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Matute on Measuring E-Scooters’ Carbon Footprint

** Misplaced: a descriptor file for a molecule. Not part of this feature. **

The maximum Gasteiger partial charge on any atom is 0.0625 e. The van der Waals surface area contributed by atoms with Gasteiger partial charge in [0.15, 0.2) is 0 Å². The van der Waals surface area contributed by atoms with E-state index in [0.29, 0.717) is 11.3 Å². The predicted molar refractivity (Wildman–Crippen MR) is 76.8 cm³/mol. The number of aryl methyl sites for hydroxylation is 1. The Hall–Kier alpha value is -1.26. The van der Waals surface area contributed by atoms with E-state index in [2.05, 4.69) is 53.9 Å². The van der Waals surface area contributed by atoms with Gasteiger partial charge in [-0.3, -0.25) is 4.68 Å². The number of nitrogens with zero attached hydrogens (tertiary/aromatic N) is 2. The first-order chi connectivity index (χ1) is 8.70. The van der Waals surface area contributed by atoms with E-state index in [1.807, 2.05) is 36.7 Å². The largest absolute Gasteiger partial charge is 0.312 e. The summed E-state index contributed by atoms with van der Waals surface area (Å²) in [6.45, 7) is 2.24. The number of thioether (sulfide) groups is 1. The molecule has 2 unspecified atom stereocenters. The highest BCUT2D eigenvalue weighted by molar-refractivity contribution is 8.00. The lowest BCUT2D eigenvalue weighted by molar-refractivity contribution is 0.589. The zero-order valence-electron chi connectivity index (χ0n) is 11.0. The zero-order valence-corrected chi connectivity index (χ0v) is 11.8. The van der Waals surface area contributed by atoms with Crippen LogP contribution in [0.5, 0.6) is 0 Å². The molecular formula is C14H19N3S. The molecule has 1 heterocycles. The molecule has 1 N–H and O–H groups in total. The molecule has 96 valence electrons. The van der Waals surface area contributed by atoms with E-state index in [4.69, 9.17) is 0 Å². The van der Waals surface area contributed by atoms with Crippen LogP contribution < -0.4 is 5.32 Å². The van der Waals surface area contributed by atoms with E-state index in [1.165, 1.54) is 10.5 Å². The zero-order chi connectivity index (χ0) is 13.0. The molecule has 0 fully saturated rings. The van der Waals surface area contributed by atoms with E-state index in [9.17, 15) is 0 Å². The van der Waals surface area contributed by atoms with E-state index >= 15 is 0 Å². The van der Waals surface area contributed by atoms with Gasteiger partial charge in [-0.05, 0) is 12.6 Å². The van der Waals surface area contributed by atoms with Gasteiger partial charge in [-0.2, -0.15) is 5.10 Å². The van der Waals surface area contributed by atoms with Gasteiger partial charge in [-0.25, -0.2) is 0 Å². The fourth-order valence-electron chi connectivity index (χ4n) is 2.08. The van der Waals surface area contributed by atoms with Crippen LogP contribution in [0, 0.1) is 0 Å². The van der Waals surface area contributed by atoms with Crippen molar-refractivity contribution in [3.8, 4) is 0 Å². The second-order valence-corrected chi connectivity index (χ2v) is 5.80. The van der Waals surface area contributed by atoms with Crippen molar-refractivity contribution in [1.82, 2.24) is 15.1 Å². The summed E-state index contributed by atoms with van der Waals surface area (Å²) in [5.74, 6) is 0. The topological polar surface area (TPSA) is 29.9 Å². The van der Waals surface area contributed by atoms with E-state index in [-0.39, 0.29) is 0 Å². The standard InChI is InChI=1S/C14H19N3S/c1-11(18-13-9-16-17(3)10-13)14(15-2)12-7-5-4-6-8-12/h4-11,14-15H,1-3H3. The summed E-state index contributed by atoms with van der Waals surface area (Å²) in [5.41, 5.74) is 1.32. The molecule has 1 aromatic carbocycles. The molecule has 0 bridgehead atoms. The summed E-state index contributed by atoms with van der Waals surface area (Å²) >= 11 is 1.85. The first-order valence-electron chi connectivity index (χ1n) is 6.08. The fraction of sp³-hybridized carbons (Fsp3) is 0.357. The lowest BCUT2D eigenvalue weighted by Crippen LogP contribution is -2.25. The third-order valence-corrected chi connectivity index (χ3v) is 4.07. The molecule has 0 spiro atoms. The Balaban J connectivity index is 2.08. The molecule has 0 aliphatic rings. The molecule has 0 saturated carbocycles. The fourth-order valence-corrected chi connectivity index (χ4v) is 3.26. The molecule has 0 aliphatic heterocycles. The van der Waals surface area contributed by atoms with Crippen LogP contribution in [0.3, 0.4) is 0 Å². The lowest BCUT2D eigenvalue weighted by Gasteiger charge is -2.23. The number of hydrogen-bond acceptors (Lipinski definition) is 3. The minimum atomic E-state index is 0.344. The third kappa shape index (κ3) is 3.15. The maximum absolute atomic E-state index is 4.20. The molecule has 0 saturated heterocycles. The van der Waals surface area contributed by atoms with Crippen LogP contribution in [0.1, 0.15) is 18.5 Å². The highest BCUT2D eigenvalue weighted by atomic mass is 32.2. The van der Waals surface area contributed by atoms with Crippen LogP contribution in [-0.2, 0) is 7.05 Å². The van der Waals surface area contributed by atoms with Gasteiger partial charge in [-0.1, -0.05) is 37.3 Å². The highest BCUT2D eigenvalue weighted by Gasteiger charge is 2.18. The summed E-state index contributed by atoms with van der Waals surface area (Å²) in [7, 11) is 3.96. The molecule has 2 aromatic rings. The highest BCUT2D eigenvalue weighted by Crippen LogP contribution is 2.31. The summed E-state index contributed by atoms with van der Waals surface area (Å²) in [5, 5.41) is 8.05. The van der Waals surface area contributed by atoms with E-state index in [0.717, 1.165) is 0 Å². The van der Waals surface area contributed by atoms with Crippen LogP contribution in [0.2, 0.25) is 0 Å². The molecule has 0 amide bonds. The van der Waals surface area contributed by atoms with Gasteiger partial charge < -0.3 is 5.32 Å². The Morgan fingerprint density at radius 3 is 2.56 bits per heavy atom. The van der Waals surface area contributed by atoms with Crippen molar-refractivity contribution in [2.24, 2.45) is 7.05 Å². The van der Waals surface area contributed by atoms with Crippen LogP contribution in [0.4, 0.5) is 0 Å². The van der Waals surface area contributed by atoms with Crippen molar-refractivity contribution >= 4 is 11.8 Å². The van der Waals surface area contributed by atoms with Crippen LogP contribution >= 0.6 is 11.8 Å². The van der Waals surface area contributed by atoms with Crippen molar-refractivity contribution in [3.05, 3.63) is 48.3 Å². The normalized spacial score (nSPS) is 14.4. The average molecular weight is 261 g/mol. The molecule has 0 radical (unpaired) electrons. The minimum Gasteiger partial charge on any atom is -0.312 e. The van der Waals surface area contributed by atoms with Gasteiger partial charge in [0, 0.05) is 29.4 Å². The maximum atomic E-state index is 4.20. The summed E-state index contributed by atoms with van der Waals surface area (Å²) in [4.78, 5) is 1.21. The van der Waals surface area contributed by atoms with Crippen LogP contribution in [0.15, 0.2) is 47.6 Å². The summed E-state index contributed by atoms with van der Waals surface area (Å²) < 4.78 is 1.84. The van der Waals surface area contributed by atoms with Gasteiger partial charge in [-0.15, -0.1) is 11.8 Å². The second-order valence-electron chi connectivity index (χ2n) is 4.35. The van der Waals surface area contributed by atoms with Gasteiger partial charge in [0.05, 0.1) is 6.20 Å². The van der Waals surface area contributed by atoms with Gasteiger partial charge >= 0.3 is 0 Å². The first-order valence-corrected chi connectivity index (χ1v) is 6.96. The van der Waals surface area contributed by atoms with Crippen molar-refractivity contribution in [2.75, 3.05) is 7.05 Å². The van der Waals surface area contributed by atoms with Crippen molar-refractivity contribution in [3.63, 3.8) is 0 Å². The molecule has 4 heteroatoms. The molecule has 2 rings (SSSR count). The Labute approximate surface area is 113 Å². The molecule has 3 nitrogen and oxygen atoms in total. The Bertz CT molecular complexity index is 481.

A Wired article assessing the green credentials of electric scooters cited Juan Matute, deputy director of the Institute of Transportation Studies at UCLA Luskin. Measuring the full environmental impact of e-scooters is a complicated task that must factor in how and where they’re operating, Matute said. Over an e-scooter’s lifecycle, carbon emissions come from the production of its materials and components; the manufacturing process; the shipping of the scooters to wherever they’re going to be used; the collecting, charging and redistributing of the scooters; and their disposal. To bring down their carbon footprint, some manufacturers are pursuing improvements to their equipment and operations, including developing scooters with a longer lifespan and introducing swappable batteries, which reduces the number of trips required to keep the fleets powered.


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